What if a walk into work every day felt like a personal welcome?
Luckily, you don't have to roll out the red carpet to achieve this; you just need some furry friends around. We have a pet-friendly policy in our office, and it's been a huge success. Visitors feel more comfortable and get the sense of an approachable culture, and employees enjoy higher morale and lower stress levels.
As a small business owner, you can increase your applicant pool and employee retention by creating an accepting culture that allows employees to combine passions--their pets and their work.
Professionals and Puppy Love
According to a survey from the American Pet Products Manufacturers Association, 17 percent of U.S. employers currently allow animals in the workplace, and that number is constantly increasing. As pets in the workplace increase, so do the associated benefits, which include:
- The "furry handcuff" factor. Companies that allow dogs report lower absenteeism and higher retention rates, which Jennifer Fearing, California state director for the Humane Society of the United States, calls "furry handcuffs.
- Increased employee morale. You've probably had the experience of being around an animal and feeling inexplicably happy. Recent studies have uncovered the science behind that boost, proving that simply looking at a dog can increase your levels of oxytocin--a key feel-good hormone. Dog owners are also less likely to suffer from depression. In fact, caring for a pet can often take someone out of a depressive episode better than medication.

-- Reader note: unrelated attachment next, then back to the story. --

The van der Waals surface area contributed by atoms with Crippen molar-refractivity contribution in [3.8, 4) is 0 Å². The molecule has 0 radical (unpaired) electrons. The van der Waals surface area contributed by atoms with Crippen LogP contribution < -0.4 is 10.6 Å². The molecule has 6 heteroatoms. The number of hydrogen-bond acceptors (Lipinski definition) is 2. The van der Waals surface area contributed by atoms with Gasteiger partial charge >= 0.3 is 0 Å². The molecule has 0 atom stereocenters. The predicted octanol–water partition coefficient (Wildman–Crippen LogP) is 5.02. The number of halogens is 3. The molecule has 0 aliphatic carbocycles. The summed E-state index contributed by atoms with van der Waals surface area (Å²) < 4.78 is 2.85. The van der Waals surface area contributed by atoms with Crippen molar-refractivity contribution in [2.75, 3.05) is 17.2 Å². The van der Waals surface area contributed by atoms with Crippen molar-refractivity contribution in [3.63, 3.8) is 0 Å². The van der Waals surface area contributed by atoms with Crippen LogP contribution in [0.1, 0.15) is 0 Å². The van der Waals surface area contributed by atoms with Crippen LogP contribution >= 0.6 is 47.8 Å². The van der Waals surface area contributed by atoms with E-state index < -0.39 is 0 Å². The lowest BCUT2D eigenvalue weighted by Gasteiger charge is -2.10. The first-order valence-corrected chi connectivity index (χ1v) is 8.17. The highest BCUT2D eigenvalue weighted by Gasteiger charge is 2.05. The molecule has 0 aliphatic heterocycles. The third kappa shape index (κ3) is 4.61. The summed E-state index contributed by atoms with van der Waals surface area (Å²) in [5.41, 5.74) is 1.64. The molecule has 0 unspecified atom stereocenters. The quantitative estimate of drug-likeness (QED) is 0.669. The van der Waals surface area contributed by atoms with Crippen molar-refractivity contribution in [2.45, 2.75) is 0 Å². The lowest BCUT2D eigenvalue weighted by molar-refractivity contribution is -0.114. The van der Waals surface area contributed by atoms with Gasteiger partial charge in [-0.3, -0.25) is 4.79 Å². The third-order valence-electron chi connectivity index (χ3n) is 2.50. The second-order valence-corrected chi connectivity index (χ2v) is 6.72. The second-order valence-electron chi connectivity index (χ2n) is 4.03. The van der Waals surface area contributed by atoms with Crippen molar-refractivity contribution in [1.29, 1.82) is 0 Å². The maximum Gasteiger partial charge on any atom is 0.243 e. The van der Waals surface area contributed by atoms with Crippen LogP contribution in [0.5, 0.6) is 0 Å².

- Lower stress levels. According to the Centers for Disease Control and Prevention, dozens of animal experts report that pets can decrease blood pressure and cholesterol levels and increase opportunities for exercise and socialization. And a series of tests at the University of Buffalo recently proved that pets reduce everyday stress.
Preparing for Your Furry Friends
Just as you would prepare for a new pet in your home, it's important that you properly prepare before bringing one into the office. Address these steps before welcoming four-legged friends:
- Be respectful of allergies or phobias. Oftentimes, people are allergic to pet dander or saliva, not fur. As a preventative measure, encourage employees with dogs to bathe their pets regularly and keep them away from employees with allergies.Dogs showing any form of aggression should be asked to leave immediately. Pet owners are legally responsible for any injury or damage caused by their pets, but make sure to check with your insurer to guarantee your general liability policy covers dogs in the office. You can also "dog proof" the workplace for those who are frightened by dogs. Consider buying a baby gate to create a DIY playpen to keep your canine close by.
- Consider colleagues and building management. If you're leasing your space, you may need permission from your building management or landlord to have pets on the property.Additionally, our office has a "heads up" policy to keep both employees and management aware of doggie visitors.If an employee wants to bring a new dog into our office, she sends out an email to notify other employees beforehand. This process keeps everyone accountable and gives employees peace of mind, knowing exactly what they're coming into each day.
- Expect the unexpected. Even the tamest of dogs can exhibit unpredictable behaviors in new situations. Consider easing dogs' transitions by starting with half days the first week. To keep the pets from feeling territorial, make sure each dog has a safe space to relax and feel secure--whether that's a kennel near his owner or a pets-only area.
As an employer, it can feel like a constant battle to increase employee engagement, satisfaction, and retention. But with the "furry handcuff" approach, everyone wins--four-legged friends included. So consider allowing your employees to bring in their pets, and watch your company morale skyrocket.